If you are in Ukraine, you are invited to participate. Ukrainians, foreign citizens, children, adults… all are welcome!

  1. On the designated “Day in the Life,” write a piece that shares your experience of that day. The writing must be in English, true, and your original work. However, this piece of writing may take any form– an essay, a poem, a letter, whatever.
  2. Submit your piece by the deadline, following the SPECIFIC instructions below, to
  3. The best pieces will be published and shared, and authors will receive electronic certificates.


A. Submit your typed work in the body of an email [copy and paste]. Please do not send scanned copies or separate files.
B. Before your piece of writing, please include the following information:


  • Your full name [first and last]:
  • Your name, as you would like it to appear online (M. Krut OR Melissa K. OR Melissa Krut):
  • Your location [village/ town/ city AND oblast]:

    OPTIONAL [may appear online, unless you request otherwise]:

  • Your age:
  • Your occupation:
  • Where/how did you hear about this project?
  • Any comments you have about this project:

C. If you wish, you have the opportunity to include one photo as an attached file. This may be a picture of you, or of some other part of your daily life, but it must be a picture that you or a friend took– not a picture from the internet, for example.

Teachers, invite your students to participate! Students, tell your teachers– and your parents! Share with your friends across the country!

Questions? E-mail us at, or comment below.



  1. Hello,
    My name is Tetyana, I’m a teacher. I want to write it with my 6th formers,what if they don’t have computers at home and can’t type.How can I send their letters to you?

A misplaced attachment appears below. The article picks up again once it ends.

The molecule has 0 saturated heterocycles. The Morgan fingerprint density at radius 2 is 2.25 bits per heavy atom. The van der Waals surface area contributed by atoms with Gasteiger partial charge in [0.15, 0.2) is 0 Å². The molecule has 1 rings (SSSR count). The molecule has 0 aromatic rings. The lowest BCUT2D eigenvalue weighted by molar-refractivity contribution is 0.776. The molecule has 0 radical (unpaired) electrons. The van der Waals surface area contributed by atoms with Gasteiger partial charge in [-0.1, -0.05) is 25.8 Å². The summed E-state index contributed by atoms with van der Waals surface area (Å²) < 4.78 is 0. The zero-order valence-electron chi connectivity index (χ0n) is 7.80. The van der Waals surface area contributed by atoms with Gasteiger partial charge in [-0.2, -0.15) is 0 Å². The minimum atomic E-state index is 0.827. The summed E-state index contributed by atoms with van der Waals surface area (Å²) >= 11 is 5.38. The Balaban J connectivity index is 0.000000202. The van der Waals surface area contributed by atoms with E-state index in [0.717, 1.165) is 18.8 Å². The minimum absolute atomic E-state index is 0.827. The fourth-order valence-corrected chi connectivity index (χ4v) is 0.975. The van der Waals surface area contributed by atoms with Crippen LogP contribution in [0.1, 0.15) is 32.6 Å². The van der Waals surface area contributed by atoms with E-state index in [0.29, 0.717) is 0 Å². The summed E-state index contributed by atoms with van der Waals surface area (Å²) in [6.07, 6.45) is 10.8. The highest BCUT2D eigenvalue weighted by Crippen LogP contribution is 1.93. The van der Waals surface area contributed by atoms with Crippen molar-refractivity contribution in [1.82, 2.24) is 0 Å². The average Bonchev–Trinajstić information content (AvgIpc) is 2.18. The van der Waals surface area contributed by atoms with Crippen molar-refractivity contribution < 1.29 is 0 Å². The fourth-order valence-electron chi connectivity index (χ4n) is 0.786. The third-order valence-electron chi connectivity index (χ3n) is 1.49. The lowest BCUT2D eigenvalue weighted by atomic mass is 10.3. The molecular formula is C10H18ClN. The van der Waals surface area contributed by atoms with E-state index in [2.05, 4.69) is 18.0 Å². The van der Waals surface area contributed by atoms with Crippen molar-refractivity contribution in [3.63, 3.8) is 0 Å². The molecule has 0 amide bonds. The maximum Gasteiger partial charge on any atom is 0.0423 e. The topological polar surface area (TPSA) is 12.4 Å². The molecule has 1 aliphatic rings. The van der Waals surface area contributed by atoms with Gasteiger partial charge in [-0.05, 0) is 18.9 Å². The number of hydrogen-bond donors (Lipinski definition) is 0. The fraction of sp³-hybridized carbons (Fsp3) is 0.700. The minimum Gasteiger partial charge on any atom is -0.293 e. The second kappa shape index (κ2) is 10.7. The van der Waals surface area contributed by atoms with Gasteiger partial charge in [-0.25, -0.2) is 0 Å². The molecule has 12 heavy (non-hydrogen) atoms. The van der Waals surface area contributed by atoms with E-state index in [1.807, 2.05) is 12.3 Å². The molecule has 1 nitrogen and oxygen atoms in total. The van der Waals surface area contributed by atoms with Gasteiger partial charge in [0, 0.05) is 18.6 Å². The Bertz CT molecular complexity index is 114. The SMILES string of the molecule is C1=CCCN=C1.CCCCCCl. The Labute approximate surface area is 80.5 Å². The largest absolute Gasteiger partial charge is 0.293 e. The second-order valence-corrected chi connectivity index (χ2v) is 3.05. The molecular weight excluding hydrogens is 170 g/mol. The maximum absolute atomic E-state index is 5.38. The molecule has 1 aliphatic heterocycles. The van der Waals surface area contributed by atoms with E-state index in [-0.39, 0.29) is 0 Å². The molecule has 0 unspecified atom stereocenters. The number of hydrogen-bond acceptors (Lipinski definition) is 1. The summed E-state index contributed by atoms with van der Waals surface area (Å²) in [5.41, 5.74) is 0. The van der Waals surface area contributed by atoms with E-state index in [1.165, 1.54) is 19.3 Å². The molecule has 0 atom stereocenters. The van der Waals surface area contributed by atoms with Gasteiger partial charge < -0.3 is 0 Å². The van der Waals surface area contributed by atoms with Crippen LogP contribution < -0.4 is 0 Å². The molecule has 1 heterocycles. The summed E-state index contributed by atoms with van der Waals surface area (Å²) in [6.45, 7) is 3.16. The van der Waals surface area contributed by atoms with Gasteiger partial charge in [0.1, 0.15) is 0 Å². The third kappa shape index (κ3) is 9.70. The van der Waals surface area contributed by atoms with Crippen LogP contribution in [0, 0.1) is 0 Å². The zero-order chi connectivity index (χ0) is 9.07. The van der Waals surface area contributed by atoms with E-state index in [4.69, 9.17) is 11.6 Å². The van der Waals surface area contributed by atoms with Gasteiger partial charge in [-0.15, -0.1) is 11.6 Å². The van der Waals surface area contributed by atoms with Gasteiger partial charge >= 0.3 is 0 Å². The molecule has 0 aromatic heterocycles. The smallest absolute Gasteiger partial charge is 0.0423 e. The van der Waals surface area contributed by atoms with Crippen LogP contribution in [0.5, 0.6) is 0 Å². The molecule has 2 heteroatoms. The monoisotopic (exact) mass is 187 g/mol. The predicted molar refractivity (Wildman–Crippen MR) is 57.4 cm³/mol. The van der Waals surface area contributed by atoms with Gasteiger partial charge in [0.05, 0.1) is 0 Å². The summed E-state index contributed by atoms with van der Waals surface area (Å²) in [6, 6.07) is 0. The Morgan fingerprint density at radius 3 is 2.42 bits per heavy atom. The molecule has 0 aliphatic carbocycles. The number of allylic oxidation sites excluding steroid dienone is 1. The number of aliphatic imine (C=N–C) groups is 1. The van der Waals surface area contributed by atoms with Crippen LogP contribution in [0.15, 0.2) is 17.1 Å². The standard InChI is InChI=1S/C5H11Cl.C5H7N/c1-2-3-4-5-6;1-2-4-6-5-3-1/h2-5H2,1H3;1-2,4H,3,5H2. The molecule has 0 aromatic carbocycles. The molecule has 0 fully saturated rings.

I thought I could take a picture and send.What are your suggestions?

    1. Thanks very much for your interest! I guess there are a few options if your students don’t have computers. 1: They could type in school, at a library, or somewhere else with internet access. 2: Someone else could type for them. 3: You could scan or take a picture of their writing.

      Honestly, any option that gets them typed is great. Scanning or sending pictures is probably not the best option, unless it’s the only option. Sometimes reading from pictures or scans can be difficult, and it might take a long time to figure out and type everything. It’s totally fine for the students to work with you, other teachers, or older students in preparing [revising, editing, typing] their pieces– it’s not a competition.

      Also, you might consider just choosing some of the most well-written pieces and typing up those few yourself. I realize teachers are busy everywhere, but typing up a few would take a lot less time than typing up all of them. It’s your choice.

      I hope these thoughts are helpful! Please let me know if you have any other questions.


  2. HelloMelissa,
    I also wanted to write very similar question-I am typing puplis’ works,should I type them on one list-mentioning their names?

    1. It’s a good question! Actually, it would be easier for me to receive each entry in a separate email, including names and required information at the top of each. Thanks very much for asking– and for typing! 🙂

    1. My rough guess for now is about 150! Some emails include multiple entries, so there’s still some sorting out to do, even to answer such a basic question. I’m working on it. 🙂

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